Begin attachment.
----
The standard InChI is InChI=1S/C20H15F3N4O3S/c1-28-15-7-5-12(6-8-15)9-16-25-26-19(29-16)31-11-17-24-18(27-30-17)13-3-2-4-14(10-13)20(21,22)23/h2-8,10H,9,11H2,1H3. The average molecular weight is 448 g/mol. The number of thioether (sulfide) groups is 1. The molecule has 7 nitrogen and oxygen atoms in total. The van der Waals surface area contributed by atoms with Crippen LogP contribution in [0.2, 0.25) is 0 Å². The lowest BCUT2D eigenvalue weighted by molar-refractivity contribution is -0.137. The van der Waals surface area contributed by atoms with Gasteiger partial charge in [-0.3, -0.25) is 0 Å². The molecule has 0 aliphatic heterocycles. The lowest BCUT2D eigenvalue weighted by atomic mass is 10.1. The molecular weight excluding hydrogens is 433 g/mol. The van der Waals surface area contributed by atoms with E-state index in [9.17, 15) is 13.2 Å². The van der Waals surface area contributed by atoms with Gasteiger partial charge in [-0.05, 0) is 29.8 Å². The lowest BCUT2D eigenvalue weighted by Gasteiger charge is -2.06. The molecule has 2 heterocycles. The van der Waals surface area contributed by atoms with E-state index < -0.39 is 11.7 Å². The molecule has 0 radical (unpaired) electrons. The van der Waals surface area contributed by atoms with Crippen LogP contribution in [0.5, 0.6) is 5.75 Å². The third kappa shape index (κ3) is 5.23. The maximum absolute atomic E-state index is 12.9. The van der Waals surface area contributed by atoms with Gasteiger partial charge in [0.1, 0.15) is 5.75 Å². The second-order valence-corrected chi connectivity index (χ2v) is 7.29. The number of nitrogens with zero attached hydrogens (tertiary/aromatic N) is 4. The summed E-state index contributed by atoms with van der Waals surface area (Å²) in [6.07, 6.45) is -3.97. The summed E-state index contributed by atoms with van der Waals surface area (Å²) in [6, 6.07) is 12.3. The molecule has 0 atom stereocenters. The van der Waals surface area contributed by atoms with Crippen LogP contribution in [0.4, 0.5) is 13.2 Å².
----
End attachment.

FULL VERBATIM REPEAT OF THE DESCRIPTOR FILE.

The standard InChI is InChI=1S/C20H15F3N4O3S/c1-28-15-7-5-12(6-8-15)9-16-25-26-19(29-16)31-11-17-24-18(27-30-17)13-3-2-4-14(10-13)20(21,22)23/h2-8,10H,9,11H2,1H3. The average molecular weight is 448 g/mol. The number of thioether (sulfide) groups is 1. The molecule has 7 nitrogen and oxygen atoms in total. The van der Waals surface area contributed by atoms with Crippen LogP contribution in [0.2, 0.25) is 0 Å². The lowest BCUT2D eigenvalue weighted by molar-refractivity contribution is -0.137. The van der Waals surface area contributed by atoms with Gasteiger partial charge in [-0.3, -0.25) is 0 Å². The molecule has 0 aliphatic heterocycles. The lowest BCUT2D eigenvalue weighted by atomic mass is 10.1. The molecular weight excluding hydrogens is 433 g/mol. The van der Waals surface area contributed by atoms with E-state index in [9.17, 15) is 13.2 Å². The van der Waals surface area contributed by atoms with Gasteiger partial charge in [-0.05, 0) is 29.8 Å². The lowest BCUT2D eigenvalue weighted by Gasteiger charge is -2.06. The molecule has 2 heterocycles. The van der Waals surface area contributed by atoms with E-state index < -0.39 is 11.7 Å². The molecule has 0 radical (unpaired) electrons. The van der Waals surface area contributed by atoms with Crippen LogP contribution in [0.5, 0.6) is 5.75 Å². The third kappa shape index (κ3) is 5.23. The maximum absolute atomic E-state index is 12.9. The van der Waals surface area contributed by atoms with Gasteiger partial charge in [0.1, 0.15) is 5.75 Å². The second-order valence-corrected chi connectivity index (χ2v) is 7.29. The number of nitrogens with zero attached hydrogens (tertiary/aromatic N) is 4. The summed E-state index contributed by atoms with van der Waals surface area (Å²) in [6.07, 6.45) is -3.97. The summed E-state index contributed by atoms with van der Waals surface area (Å²) in [6, 6.07) is 12.3. The molecule has 0 atom stereocenters. The van der Waals surface area contributed by atoms with Crippen LogP contribution in [0.4, 0.5) is 13.2 Å².